Should we expect anything different? A story about an office where workers diligently wear their masks and sit 6 feet apart is hardly click-bait.

Nor are perhaps the more important questions about that office: Did the employer provide enough hand sanitizer? Is there sufficient ventilation? Do the workers have sick leave if they get ill? Are they paid enough to take time off?

Responsibility Rhetoric

While there is certainly evidence of poor decision-making, and we must all do our part, blaming the public for the current crisis obfuscates the responsibility of state and local leadership.

If the public is to blame for the current surge in infections, then our leadership is no longer responsible. It is an evasion technique that avoids asking hard questions, making hard choices, and more than anything, it avoids accountability.

Blaming the public allows for inaction on contributing factors to the spread of infection. These include limited access to health care for certain groups and for those that have lost their jobs, the lack of sick leave for many, insufficient wages to match the astronomical cost of living, and overcrowded housing that disproportionately affects our highest risk groups.

The use of personal responsibility rhetoric is one that the tobacco industry mastered in the early 1980s. As evidence mounted that Big Tobacco was responsible for the deaths of millions, it needed a public relations strategy that shifted blame elsewhere.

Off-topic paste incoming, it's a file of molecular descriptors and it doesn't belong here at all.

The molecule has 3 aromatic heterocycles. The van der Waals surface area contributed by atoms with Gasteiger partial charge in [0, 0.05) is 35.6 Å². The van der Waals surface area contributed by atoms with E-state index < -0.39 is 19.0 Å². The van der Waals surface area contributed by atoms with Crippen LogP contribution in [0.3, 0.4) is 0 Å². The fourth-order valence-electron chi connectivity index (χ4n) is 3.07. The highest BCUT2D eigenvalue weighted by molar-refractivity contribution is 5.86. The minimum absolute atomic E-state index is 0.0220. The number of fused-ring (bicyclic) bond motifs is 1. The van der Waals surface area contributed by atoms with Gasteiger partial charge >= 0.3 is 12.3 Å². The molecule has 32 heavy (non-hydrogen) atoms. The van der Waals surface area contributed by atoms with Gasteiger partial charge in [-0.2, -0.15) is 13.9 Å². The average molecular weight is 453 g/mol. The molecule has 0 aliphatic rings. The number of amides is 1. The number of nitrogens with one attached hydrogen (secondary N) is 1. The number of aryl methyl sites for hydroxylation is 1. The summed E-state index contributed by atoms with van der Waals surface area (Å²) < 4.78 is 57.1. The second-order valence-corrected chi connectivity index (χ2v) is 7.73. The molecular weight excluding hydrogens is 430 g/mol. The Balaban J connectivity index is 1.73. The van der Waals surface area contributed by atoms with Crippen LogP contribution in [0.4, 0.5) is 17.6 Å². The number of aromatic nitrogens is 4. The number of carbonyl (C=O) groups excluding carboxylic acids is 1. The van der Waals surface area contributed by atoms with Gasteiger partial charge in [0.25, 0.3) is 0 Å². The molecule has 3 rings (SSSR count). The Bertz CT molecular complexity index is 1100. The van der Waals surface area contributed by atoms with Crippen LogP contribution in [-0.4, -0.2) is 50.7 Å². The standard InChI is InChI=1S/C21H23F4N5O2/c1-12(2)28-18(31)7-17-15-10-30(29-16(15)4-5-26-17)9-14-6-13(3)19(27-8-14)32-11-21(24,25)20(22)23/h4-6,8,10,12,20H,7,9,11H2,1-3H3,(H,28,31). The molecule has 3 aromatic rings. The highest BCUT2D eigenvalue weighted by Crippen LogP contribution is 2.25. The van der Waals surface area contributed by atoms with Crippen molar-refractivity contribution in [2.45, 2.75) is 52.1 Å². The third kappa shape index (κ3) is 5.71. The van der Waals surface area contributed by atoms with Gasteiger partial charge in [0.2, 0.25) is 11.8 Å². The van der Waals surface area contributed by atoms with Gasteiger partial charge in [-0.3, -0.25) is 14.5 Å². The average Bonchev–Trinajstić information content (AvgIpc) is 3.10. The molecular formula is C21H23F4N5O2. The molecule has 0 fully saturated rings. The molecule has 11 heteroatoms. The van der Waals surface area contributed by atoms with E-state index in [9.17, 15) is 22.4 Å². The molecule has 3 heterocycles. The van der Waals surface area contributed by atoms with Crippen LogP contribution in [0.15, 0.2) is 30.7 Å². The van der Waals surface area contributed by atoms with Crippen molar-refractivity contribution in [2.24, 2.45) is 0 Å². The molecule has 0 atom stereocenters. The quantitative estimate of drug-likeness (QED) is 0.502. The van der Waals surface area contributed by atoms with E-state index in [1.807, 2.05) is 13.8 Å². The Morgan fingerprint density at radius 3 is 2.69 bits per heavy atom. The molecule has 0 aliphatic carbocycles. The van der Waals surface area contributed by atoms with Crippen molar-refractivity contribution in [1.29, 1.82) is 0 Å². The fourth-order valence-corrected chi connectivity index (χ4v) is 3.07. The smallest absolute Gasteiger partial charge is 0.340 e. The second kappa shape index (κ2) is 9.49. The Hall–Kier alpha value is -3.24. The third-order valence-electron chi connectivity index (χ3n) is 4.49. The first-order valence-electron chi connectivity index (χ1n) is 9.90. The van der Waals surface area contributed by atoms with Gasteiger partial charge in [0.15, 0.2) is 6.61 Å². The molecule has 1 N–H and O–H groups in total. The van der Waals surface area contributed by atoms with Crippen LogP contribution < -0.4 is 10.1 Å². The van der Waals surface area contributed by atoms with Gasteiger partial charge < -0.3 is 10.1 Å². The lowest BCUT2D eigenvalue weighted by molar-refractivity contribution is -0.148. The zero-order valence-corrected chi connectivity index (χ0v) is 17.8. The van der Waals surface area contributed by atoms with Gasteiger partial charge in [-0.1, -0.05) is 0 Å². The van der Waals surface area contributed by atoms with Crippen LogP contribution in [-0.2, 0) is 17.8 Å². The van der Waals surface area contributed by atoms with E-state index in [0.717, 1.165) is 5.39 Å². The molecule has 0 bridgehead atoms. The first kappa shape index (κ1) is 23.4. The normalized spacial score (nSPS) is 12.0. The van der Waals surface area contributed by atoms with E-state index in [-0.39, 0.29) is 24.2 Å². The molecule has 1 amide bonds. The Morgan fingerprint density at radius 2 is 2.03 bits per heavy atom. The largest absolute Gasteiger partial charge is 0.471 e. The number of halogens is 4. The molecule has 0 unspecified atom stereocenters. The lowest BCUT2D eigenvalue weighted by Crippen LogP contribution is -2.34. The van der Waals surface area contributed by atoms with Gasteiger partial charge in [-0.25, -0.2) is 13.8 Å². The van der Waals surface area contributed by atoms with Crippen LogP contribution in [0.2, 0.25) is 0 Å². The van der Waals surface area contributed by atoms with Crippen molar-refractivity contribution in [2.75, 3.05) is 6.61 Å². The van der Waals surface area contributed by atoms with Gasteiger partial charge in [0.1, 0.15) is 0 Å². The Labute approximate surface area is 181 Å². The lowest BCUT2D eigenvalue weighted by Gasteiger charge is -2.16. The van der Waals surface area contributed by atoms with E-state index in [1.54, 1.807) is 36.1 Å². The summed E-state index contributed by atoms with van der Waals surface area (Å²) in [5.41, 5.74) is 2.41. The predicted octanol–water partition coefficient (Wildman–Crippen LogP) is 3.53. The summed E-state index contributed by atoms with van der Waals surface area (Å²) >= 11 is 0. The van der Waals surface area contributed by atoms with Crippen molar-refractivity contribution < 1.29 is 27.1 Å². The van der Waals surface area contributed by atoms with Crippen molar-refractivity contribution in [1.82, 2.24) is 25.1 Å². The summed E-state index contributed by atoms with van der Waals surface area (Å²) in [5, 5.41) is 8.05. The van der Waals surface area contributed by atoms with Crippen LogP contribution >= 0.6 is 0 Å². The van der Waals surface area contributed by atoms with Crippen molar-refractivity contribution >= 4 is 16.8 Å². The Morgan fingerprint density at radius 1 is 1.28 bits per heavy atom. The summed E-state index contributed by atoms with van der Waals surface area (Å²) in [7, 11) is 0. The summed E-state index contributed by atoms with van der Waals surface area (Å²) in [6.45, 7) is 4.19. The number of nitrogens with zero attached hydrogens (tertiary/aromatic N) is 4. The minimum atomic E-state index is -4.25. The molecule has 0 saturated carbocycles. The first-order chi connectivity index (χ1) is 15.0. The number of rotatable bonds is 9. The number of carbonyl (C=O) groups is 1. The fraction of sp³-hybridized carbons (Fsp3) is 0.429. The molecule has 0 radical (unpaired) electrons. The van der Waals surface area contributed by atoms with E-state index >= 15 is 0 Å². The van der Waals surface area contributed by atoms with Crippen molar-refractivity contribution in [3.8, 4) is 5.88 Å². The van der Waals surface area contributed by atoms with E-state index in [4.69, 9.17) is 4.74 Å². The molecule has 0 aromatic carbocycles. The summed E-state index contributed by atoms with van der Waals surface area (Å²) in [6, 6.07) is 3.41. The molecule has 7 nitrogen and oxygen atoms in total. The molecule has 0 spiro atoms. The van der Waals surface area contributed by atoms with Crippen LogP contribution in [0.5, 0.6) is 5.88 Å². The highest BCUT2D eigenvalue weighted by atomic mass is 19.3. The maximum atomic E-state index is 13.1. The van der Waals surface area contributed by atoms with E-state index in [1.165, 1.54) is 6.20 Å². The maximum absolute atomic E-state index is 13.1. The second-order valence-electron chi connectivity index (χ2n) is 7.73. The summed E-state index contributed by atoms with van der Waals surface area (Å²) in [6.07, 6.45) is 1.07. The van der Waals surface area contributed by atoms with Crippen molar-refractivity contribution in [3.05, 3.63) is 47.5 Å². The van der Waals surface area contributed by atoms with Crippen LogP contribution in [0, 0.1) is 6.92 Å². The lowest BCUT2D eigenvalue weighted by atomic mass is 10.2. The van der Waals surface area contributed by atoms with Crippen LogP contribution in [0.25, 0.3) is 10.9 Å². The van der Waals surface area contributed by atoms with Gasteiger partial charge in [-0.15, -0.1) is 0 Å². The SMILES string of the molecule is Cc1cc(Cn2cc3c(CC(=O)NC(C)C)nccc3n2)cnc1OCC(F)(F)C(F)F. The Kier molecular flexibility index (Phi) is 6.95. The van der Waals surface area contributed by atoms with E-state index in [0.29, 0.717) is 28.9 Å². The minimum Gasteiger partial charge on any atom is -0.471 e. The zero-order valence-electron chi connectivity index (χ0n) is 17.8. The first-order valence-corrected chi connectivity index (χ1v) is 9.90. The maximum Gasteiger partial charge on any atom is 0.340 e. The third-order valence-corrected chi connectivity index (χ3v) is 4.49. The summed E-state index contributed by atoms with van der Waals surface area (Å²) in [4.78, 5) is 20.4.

Through some trial and error, Big Tobacco realized that framing a public health crisis around personal responsibility was highly effective at reducing public outrage and in minimizing litigation. The tactic is so successful that it continues to be used by many other industries and interests to avoid accountability for public harms (e.g., gambling, firearms, etc.).

In the past month, Governor Ige reiterated the importance of personal responsibility at nearly every daily press briefing. Nearly all mass media venues have parroted this language, as have all the most prominent elected and appointed leaders involved in the response to COVID-19.

To be fair, our state leadership is not alone in using this framing. The rhetoric of personal responsibility is also coming from the federal government.

For example, here is a transcript from the Centers for Disease Control and Prevention: “We owe it to our nation’s children to take personal responsibility to do everything we can to lower the levels of COVID-19.”